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Blood and Sympathy: Prologue



Prologue from Blood and Sympathy
By Lori L. Clark

(Unedited version -- subject to editing.)

Prologue
Summer 2008

Identical twins, Brogan and Braden Sayer, have more in common than their genetics.

Both ended up in juvenile detention at the age of twelve for a crime state prosecutor believes the brothers committed together.

The boys, the media dubbed as the "Sayer Slayers," were taken into custody in early 2008 for setting the fire that resulted in the death of their stepfather, Jonas Gingerich.

Brogan Sayer was found guilty of setting the fire that resulted in the man's death, and was sent to juvenile detention where he will remain until the age of eighteen. An earlier attempt to determine whether or not Braden Sayer acted alongside his twin brother ended in a mistrial.

Lawyers for Braden must now prove that their client was not involved in the actual plot carried out by Brogan.

"From our position, Braden was not present when the fire was started," said Victor Helms, who, alongside fellow attorney William Talbot, is representing Braden.

While Helms admits that his client, Braden Sayer, has been in and out of trouble with the law in the past -- for petty crimes -- the attorney asserts that it is twin brother Brogan who is solely responsible for setting the fire.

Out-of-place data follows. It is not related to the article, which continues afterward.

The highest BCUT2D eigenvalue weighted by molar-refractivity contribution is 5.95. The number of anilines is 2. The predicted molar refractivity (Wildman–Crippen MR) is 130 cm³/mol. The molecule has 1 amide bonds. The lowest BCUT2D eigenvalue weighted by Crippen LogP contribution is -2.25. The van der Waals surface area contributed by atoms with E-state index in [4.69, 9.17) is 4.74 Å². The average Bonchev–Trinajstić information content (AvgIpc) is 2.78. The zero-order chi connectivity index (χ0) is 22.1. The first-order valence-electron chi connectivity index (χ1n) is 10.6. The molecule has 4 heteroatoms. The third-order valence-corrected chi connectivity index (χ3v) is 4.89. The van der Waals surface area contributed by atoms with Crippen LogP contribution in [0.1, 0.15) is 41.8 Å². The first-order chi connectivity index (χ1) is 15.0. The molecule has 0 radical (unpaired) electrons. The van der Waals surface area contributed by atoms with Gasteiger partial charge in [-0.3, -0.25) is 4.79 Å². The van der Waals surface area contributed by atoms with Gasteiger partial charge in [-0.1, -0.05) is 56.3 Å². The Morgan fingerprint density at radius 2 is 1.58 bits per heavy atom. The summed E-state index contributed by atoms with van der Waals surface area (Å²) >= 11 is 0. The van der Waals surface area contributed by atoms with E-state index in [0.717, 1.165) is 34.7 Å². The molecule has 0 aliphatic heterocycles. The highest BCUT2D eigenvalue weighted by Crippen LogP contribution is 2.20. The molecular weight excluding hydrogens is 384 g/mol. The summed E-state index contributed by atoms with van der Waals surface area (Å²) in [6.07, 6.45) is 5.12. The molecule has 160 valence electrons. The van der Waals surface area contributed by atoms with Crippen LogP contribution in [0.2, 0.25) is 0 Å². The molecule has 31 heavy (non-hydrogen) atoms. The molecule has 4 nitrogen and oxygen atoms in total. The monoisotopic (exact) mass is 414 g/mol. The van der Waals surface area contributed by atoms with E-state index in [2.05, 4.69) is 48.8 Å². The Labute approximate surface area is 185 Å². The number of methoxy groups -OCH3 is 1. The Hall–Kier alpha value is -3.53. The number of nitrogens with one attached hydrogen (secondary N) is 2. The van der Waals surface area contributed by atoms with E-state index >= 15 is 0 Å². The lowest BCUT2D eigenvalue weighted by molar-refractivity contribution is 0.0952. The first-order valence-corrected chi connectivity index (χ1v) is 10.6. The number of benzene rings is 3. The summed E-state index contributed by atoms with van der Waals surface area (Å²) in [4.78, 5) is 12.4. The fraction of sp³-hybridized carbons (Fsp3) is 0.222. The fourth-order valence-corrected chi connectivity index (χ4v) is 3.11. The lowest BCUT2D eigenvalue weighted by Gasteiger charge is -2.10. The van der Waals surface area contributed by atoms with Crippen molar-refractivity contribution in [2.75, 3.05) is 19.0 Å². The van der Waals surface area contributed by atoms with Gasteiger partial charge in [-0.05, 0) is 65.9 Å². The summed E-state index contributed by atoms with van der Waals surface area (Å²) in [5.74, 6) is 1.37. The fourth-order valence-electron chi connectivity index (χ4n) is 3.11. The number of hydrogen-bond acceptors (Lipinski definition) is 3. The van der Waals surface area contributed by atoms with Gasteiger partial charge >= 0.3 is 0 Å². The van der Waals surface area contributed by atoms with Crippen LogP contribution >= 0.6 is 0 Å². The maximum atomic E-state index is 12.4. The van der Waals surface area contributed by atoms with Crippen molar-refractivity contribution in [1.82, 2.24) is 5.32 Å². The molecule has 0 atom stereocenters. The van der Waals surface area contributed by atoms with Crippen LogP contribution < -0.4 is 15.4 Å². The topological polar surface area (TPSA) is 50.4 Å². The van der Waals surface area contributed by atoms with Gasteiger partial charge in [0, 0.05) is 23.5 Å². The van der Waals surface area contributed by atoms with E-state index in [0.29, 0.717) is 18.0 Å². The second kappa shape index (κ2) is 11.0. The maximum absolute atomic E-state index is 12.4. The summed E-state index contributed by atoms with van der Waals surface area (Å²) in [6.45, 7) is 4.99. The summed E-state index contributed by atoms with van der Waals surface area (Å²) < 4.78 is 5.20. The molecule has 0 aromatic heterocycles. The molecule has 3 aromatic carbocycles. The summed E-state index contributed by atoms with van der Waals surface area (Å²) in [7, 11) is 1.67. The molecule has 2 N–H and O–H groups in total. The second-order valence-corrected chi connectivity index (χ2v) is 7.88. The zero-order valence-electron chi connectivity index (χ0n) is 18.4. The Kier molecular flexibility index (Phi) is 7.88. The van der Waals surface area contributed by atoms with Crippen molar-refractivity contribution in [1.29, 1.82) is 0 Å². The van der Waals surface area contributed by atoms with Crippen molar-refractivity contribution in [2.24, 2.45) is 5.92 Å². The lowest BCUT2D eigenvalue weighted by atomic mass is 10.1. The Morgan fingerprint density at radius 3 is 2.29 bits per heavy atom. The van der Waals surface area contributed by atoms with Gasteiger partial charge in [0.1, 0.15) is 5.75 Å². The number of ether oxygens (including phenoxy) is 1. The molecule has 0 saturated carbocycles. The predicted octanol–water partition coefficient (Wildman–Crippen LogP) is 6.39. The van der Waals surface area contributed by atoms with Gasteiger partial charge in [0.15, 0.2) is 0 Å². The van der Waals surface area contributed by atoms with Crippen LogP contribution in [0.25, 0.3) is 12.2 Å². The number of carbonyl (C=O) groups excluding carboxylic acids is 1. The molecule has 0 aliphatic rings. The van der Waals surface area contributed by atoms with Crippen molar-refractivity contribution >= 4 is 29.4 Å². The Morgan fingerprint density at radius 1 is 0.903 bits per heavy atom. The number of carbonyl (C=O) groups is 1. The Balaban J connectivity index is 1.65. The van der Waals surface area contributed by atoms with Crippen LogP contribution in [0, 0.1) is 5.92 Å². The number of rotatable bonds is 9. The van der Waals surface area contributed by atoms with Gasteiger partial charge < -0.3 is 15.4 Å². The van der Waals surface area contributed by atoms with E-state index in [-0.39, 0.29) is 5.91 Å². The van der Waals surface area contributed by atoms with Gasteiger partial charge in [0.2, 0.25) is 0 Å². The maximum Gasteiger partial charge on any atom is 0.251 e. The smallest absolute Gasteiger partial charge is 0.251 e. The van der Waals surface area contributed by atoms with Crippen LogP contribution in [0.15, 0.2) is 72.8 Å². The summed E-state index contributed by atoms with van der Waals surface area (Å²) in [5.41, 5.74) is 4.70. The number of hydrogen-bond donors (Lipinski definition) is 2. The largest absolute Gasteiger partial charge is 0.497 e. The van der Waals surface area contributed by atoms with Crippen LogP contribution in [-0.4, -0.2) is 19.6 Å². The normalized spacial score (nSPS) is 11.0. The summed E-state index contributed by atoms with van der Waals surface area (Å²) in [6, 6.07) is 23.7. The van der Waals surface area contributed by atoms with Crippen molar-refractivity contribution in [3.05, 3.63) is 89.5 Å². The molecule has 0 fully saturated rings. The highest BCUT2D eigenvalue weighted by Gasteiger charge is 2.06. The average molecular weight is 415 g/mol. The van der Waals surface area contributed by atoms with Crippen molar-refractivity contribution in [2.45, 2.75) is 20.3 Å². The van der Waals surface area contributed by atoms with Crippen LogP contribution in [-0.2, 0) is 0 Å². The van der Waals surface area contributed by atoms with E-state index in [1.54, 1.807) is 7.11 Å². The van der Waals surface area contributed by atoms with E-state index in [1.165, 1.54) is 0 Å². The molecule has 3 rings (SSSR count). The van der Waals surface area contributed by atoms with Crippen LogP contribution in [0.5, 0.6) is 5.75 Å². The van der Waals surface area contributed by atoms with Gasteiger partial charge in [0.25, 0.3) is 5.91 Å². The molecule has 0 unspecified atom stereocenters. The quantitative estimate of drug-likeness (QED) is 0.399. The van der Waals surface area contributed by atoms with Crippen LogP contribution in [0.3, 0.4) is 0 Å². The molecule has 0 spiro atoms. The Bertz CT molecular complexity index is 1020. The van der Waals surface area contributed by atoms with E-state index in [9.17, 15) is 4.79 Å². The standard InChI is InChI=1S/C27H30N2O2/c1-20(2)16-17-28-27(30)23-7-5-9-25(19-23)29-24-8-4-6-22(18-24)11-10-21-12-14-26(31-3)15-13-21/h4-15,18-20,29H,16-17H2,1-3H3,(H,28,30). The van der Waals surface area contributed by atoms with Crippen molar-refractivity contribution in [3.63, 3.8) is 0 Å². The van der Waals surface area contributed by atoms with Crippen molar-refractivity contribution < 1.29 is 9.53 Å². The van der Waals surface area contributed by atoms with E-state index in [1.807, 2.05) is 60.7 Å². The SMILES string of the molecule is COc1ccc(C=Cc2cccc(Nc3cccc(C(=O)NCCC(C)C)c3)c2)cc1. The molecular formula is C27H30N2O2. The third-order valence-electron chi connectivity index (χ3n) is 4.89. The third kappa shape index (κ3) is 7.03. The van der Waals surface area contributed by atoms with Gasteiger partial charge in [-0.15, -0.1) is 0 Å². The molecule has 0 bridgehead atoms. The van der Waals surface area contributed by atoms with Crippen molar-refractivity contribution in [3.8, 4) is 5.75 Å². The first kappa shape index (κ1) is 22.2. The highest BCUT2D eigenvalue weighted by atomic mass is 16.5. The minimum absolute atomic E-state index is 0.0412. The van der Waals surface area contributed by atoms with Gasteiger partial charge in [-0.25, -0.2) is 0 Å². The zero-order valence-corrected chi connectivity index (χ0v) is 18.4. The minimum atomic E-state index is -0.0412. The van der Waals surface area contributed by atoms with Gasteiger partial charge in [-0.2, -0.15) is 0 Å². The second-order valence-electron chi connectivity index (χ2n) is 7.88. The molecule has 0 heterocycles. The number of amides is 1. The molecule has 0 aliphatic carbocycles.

"Brogan is the proverbial evil twin," Helms said. "Not Braden."

"Brogan has always been the aggressive one, the ringleader. Whereas Braden was always more impressionable, he idealized his brother. Braden's more of a follower," Talbot agreed.

Talbot said Braden continues to insist that he did nothing wrong.

"He says he loves Brogan but then adds, 'We're brothers by blood, yes, but what he did was wrong. I'm afraid of what he's capable of sometimes,'" Helms said.

Braden is currently being held in a separate, undisclosed location from his brother while he awaits a new trial, which is scheduled to begin next week.

Braden's lawyer, Helms, said that he believes his client has a harder time proving his innocence because they are twins.

"It's a much harder case because he's a twin," Helms said. "His whole life, he's been pulled into his brother's shadow because they look alike."



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Lori L. Clark

Lori L. Clark currently resides in Hazelwood, MO with three rescue dogs. When Lori isn't listening to the voices in her head, waiting for the next creative inspiration to strike, she also loves to read, run, paint pet portraits and save dogs. Email Lori at LLClark.author@gmail.com

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